If you have a MSDN subscription, you can now download the FULL VERSION of Microsoft Robotics Studio and the CCR & DSS Toolkit!
Microsoft Robotics Studio is a development and virtual simulation environment for creating robotics applications for a wide variety of robotics platforms. Perhaps you saw us demonstrating Robotics Studio at Maker Faire Austin last year – it’s a great environment for learning about robots, and a uniquely cool environment for getting kids plugged into programming. Using the visual programming language it’s easy to assemble new robotics applications that can run against a targeted set of robots. Don’t have a robot alread? You can use the simulation environment to work with a number of different “virtual” robots including a $250 LEGO Mindstorms kit all the way to some $10,000 advanced sensor robots. If you’re working with your kids on this, you can use the simulation environment to gauge their interest, and only upgrade to one of the “real” robots when you’re satisfied that the interest is really there. Visit http://microsoft.com/robotics for some tutorials, “getting started” help and links to online resources.
The CCD/DSS Toolkit is a managed code library for dealing with highly-observable, loosely coupled, multi-core and concurrent applications. Originally delivered as part of the Robotics Studio, the CCR & DSS toolkit is now available as a separate, stand-alone download for you to use in your non-Robotics applications. The CCR/DSS web site does a much better job than I could about explaining what it is, so I’ll defer to them:
Concurrency and Coordination Runtime (CCR) provides a highly concurrent programming model based on message-passing with powerful orchestration primitives enabling coordination of data and work without the use of manual threading, locks, semaphores, etc. CCR addresses the need of multi-core and concurrent applications by providing a programming model that facilitates managing asynchronous operations, dealing with concurrency, exploiting parallel hardware and handling partial failure.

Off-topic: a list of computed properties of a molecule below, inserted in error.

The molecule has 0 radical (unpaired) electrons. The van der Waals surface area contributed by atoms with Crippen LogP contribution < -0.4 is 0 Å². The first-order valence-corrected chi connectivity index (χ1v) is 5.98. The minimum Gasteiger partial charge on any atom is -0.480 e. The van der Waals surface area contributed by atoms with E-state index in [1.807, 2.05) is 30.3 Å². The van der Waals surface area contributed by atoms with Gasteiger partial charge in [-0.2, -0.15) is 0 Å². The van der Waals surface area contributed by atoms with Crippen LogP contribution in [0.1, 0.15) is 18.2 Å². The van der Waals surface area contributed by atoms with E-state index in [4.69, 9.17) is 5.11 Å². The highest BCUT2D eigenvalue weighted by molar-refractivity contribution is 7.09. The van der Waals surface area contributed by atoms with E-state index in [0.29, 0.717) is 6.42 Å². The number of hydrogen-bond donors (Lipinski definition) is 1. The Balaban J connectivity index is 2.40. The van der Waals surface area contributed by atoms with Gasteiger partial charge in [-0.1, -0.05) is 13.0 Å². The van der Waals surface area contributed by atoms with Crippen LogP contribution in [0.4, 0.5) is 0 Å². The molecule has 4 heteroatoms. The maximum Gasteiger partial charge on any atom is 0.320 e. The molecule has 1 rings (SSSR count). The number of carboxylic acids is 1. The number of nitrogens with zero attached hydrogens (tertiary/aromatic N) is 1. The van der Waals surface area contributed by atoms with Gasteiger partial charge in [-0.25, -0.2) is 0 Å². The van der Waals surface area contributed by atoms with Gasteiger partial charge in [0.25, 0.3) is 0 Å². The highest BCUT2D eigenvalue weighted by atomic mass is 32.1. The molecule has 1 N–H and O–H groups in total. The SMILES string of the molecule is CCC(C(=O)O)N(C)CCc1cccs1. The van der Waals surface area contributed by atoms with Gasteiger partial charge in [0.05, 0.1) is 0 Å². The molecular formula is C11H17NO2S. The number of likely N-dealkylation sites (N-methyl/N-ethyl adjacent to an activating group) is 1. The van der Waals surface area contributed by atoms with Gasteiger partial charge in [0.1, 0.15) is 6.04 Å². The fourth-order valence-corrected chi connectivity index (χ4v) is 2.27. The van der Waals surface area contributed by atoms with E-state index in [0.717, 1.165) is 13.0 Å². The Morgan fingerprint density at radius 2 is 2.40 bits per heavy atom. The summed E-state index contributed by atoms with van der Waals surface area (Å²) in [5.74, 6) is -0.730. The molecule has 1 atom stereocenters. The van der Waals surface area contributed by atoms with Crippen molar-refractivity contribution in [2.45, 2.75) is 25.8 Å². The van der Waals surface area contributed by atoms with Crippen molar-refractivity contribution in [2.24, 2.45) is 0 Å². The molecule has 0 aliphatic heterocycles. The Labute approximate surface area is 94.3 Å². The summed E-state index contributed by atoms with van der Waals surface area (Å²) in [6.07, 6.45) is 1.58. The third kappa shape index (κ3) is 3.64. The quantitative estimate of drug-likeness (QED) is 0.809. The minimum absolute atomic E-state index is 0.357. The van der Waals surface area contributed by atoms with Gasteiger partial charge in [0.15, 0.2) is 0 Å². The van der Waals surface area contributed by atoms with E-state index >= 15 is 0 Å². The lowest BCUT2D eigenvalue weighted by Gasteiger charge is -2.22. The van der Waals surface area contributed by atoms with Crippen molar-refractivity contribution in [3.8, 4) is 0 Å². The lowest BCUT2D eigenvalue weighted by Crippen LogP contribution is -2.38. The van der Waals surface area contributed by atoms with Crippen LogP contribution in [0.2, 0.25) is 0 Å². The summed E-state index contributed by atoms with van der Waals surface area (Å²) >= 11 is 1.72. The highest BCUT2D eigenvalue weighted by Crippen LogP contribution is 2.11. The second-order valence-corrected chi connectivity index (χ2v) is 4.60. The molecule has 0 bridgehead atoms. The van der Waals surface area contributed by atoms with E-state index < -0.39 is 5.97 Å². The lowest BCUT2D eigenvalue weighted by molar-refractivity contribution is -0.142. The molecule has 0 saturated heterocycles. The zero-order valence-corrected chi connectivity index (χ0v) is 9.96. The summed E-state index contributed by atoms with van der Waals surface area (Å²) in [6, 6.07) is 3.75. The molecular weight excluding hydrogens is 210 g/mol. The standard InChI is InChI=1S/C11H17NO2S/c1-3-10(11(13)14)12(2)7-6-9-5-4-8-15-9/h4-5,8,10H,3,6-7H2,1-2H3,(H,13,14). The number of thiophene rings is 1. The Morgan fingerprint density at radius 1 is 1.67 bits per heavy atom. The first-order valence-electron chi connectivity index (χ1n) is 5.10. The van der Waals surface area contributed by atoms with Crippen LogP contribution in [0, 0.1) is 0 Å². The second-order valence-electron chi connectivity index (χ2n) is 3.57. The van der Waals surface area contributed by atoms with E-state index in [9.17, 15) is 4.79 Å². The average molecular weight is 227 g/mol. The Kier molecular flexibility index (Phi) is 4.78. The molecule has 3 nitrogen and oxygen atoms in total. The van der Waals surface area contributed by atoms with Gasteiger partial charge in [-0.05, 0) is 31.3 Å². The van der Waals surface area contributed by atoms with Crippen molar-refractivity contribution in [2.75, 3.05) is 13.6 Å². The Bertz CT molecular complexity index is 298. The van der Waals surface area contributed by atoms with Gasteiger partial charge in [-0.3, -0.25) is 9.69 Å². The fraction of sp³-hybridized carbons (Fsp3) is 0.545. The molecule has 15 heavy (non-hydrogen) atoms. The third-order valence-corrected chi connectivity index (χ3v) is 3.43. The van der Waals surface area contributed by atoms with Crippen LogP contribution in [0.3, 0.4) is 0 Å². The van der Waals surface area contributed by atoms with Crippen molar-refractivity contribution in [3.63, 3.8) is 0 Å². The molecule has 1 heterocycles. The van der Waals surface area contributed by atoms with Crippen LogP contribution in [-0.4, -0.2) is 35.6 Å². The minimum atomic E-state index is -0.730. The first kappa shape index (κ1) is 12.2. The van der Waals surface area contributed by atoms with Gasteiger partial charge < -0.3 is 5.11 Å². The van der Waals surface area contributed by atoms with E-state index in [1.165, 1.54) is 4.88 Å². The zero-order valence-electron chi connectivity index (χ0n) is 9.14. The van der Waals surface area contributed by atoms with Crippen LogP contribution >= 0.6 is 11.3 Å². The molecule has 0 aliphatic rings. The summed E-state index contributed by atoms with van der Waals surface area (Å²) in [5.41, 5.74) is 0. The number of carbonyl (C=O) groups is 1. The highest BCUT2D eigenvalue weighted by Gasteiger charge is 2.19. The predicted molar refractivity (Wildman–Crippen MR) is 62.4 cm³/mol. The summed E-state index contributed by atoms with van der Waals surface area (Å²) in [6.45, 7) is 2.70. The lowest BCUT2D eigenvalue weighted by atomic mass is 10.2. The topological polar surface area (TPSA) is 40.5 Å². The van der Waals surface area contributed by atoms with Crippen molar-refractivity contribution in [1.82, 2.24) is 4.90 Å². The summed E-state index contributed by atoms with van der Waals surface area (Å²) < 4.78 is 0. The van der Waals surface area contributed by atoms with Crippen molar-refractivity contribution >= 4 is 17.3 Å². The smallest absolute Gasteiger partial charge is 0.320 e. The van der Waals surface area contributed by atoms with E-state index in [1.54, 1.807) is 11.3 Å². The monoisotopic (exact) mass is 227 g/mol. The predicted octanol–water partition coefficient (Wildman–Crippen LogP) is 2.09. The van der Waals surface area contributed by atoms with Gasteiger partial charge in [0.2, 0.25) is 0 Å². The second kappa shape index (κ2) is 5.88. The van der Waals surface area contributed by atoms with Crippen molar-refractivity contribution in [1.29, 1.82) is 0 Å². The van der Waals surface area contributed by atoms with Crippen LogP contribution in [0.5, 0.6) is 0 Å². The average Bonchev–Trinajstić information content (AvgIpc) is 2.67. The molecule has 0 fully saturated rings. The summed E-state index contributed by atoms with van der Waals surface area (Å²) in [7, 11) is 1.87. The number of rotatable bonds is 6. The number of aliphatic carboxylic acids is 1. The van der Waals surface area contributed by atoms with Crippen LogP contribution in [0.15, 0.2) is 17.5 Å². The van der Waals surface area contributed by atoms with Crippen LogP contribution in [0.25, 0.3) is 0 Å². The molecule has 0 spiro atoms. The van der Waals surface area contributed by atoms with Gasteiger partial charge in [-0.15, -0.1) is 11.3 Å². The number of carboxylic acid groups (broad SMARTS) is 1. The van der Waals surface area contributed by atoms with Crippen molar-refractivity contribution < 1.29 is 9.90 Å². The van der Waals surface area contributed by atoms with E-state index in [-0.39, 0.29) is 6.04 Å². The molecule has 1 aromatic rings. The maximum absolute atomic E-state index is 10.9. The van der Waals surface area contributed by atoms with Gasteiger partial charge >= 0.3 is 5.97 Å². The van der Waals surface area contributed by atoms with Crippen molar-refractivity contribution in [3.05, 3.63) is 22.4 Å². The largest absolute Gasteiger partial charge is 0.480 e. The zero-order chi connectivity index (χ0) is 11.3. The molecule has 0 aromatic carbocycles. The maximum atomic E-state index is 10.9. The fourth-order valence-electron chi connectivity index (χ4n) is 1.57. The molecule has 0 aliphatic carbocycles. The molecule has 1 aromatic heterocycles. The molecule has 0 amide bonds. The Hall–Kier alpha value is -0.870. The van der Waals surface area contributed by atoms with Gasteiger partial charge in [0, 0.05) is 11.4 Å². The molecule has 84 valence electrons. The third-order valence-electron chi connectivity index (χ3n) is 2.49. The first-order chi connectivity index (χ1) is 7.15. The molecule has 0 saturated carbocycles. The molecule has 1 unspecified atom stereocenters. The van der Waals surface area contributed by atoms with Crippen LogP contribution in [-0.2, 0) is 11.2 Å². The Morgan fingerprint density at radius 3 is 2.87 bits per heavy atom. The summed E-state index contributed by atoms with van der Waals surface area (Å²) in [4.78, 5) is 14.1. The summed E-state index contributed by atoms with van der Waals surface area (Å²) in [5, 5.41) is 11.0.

Decentralized Software Services (DSS) provides a lightweight, state-oriented service model that combines representational state transfer (REST) with a formalized composition and event notification architecture enabling a system-level approach to building applications. In DSS, services are exposed as resources which are accessible both programmatically and for UI manipulation. By integrating service composition, structured state manipulation, and event notification with data isolation, DSS provides a uniform model for writing highly observable, loosely coupled applications running on a single node or across the network.
With just about every computer produced today having either multiple processors, or multiple cores, learning to work in a multi-threaded concurrent environment is getting more and more important. Head over to the Robotics web site ad get yourself some help on learning this cool technology!